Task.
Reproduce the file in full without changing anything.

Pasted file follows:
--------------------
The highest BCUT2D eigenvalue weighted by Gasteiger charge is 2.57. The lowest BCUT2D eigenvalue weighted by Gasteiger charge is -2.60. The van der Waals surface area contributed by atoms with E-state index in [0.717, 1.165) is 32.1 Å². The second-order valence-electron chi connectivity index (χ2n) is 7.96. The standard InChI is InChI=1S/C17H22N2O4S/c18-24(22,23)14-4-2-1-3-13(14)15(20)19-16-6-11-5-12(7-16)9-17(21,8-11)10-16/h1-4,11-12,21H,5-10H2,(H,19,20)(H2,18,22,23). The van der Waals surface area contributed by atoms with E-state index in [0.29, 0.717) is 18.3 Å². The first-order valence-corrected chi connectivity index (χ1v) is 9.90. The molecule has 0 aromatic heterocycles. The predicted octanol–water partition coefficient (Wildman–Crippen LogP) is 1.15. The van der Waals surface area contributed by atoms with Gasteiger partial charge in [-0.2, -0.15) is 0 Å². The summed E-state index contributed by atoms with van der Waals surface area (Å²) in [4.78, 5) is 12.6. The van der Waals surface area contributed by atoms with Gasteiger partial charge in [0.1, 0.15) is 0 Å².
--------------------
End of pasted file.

The highest BCUT2D eigenvalue weighted by Gasteiger charge is 2.57. The lowest BCUT2D eigenvalue weighted by Gasteiger charge is -2.60. The van der Waals surface area contributed by atoms with E-state index in [0.717, 1.165) is 32.1 Å². The second-order valence-electron chi connectivity index (χ2n) is 7.96. The standard InChI is InChI=1S/C17H22N2O4S/c18-24(22,23)14-4-2-1-3-13(14)15(20)19-16-6-11-5-12(7-16)9-17(21,8-11)10-16/h1-4,11-12,21H,5-10H2,(H,19,20)(H2,18,22,23). The van der Waals surface area contributed by atoms with E-state index in [0.29, 0.717) is 18.3 Å². The first-order valence-corrected chi connectivity index (χ1v) is 9.90. The molecule has 0 aromatic heterocycles. The predicted octanol–water partition coefficient (Wildman–Crippen LogP) is 1.15. The van der Waals surface area contributed by atoms with Gasteiger partial charge in [-0.2, -0.15) is 0 Å². The summed E-state index contributed by atoms with van der Waals surface area (Å²) in [4.78, 5) is 12.6. The van der Waals surface area contributed by atoms with Gasteiger partial charge in [0.1, 0.15) is 0 Å².